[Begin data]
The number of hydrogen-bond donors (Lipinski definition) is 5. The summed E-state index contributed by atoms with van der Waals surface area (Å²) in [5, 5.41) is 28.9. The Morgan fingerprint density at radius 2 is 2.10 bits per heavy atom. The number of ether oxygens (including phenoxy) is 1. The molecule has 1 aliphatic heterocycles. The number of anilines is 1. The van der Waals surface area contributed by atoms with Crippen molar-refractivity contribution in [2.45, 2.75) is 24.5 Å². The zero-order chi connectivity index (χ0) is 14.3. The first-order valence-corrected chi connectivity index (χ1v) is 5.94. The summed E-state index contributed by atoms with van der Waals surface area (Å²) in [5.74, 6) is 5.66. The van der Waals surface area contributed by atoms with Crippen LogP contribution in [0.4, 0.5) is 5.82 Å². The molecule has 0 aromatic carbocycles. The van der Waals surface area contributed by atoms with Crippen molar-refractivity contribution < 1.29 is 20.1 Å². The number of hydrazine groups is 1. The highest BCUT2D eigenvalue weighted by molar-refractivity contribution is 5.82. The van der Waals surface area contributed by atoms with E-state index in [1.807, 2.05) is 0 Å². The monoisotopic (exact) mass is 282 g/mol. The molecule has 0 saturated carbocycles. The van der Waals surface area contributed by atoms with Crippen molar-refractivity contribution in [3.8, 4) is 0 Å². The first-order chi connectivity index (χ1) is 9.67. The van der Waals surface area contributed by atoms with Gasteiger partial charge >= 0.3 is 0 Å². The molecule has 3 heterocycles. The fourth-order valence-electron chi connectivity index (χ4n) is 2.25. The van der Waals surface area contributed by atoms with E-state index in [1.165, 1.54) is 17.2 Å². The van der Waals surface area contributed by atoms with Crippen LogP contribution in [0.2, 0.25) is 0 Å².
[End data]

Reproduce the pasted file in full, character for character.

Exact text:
The number of hydrogen-bond donors (Lipinski definition) is 5. The summed E-state index contributed by atoms with van der Waals surface area (Å²) in [5, 5.41) is 28.9. The Morgan fingerprint density at radius 2 is 2.10 bits per heavy atom. The number of ether oxygens (including phenoxy) is 1. The molecule has 1 aliphatic heterocycles. The number of anilines is 1. The van der Waals surface area contributed by atoms with Crippen molar-refractivity contribution in [2.45, 2.75) is 24.5 Å². The zero-order chi connectivity index (χ0) is 14.3. The first-order valence-corrected chi connectivity index (χ1v) is 5.94. The summed E-state index contributed by atoms with van der Waals surface area (Å²) in [5.74, 6) is 5.66. The van der Waals surface area contributed by atoms with Crippen LogP contribution in [0.4, 0.5) is 5.82 Å². The molecule has 0 aromatic carbocycles. The van der Waals surface area contributed by atoms with Crippen molar-refractivity contribution < 1.29 is 20.1 Å². The number of hydrazine groups is 1. The highest BCUT2D eigenvalue weighted by molar-refractivity contribution is 5.82. The van der Waals surface area contributed by atoms with E-state index in [1.807, 2.05) is 0 Å². The monoisotopic (exact) mass is 282 g/mol. The molecule has 0 saturated carbocycles. The van der Waals surface area contributed by atoms with Crippen molar-refractivity contribution in [3.8, 4) is 0 Å². The first-order chi connectivity index (χ1) is 9.67. The van der Waals surface area contributed by atoms with Gasteiger partial charge >= 0.3 is 0 Å². The molecule has 3 heterocycles. The fourth-order valence-electron chi connectivity index (χ4n) is 2.25. The van der Waals surface area contributed by atoms with E-state index in [1.165, 1.54) is 17.2 Å². The van der Waals surface area contributed by atoms with Crippen LogP contribution in [0.2, 0.25) is 0 Å².